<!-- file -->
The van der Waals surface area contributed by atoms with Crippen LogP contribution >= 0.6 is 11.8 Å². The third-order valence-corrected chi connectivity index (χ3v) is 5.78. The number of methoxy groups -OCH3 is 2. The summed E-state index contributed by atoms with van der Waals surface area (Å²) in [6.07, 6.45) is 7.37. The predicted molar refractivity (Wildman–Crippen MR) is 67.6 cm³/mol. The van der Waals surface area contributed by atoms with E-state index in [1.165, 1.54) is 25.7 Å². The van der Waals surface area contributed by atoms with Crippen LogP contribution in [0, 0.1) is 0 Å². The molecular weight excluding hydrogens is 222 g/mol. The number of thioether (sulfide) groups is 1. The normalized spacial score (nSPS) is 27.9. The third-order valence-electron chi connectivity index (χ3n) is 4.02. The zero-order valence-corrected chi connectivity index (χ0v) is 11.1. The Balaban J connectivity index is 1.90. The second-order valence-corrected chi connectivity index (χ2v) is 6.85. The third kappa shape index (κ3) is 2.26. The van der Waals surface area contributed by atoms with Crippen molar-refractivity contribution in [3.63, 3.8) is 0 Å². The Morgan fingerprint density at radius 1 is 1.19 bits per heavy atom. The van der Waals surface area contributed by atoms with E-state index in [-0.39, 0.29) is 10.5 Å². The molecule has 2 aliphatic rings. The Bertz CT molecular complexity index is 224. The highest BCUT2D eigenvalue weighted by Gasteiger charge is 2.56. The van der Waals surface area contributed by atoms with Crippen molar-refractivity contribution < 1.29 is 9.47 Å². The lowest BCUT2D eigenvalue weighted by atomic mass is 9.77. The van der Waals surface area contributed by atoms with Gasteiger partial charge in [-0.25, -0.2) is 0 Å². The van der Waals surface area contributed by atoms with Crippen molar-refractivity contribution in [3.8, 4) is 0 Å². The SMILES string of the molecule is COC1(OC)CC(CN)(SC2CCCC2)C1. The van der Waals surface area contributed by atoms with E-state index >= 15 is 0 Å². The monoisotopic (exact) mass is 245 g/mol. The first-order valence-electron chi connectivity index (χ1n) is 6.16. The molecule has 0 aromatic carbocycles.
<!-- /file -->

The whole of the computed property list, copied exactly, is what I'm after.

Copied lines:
The van der Waals surface area contributed by atoms with Crippen LogP contribution >= 0.6 is 11.8 Å². The third-order valence-corrected chi connectivity index (χ3v) is 5.78. The number of methoxy groups -OCH3 is 2. The summed E-state index contributed by atoms with van der Waals surface area (Å²) in [6.07, 6.45) is 7.37. The predicted molar refractivity (Wildman–Crippen MR) is 67.6 cm³/mol. The van der Waals surface area contributed by atoms with E-state index in [1.165, 1.54) is 25.7 Å². The van der Waals surface area contributed by atoms with Crippen LogP contribution in [0, 0.1) is 0 Å². The molecular weight excluding hydrogens is 222 g/mol. The number of thioether (sulfide) groups is 1. The normalized spacial score (nSPS) is 27.9. The third-order valence-electron chi connectivity index (χ3n) is 4.02. The zero-order valence-corrected chi connectivity index (χ0v) is 11.1. The Balaban J connectivity index is 1.90. The second-order valence-corrected chi connectivity index (χ2v) is 6.85. The third kappa shape index (κ3) is 2.26. The van der Waals surface area contributed by atoms with Crippen molar-refractivity contribution in [3.63, 3.8) is 0 Å². The Morgan fingerprint density at radius 1 is 1.19 bits per heavy atom. The van der Waals surface area contributed by atoms with E-state index in [-0.39, 0.29) is 10.5 Å². The molecule has 2 aliphatic rings. The Bertz CT molecular complexity index is 224. The highest BCUT2D eigenvalue weighted by Gasteiger charge is 2.56. The van der Waals surface area contributed by atoms with Crippen molar-refractivity contribution < 1.29 is 9.47 Å². The lowest BCUT2D eigenvalue weighted by atomic mass is 9.77. The van der Waals surface area contributed by atoms with Gasteiger partial charge in [-0.25, -0.2) is 0 Å². The van der Waals surface area contributed by atoms with Crippen molar-refractivity contribution in [3.8, 4) is 0 Å². The SMILES string of the molecule is COC1(OC)CC(CN)(SC2CCCC2)C1. The van der Waals surface area contributed by atoms with E-state index >= 15 is 0 Å². The monoisotopic (exact) mass is 245 g/mol. The first-order valence-electron chi connectivity index (χ1n) is 6.16. The molecule has 0 aromatic carbocycles.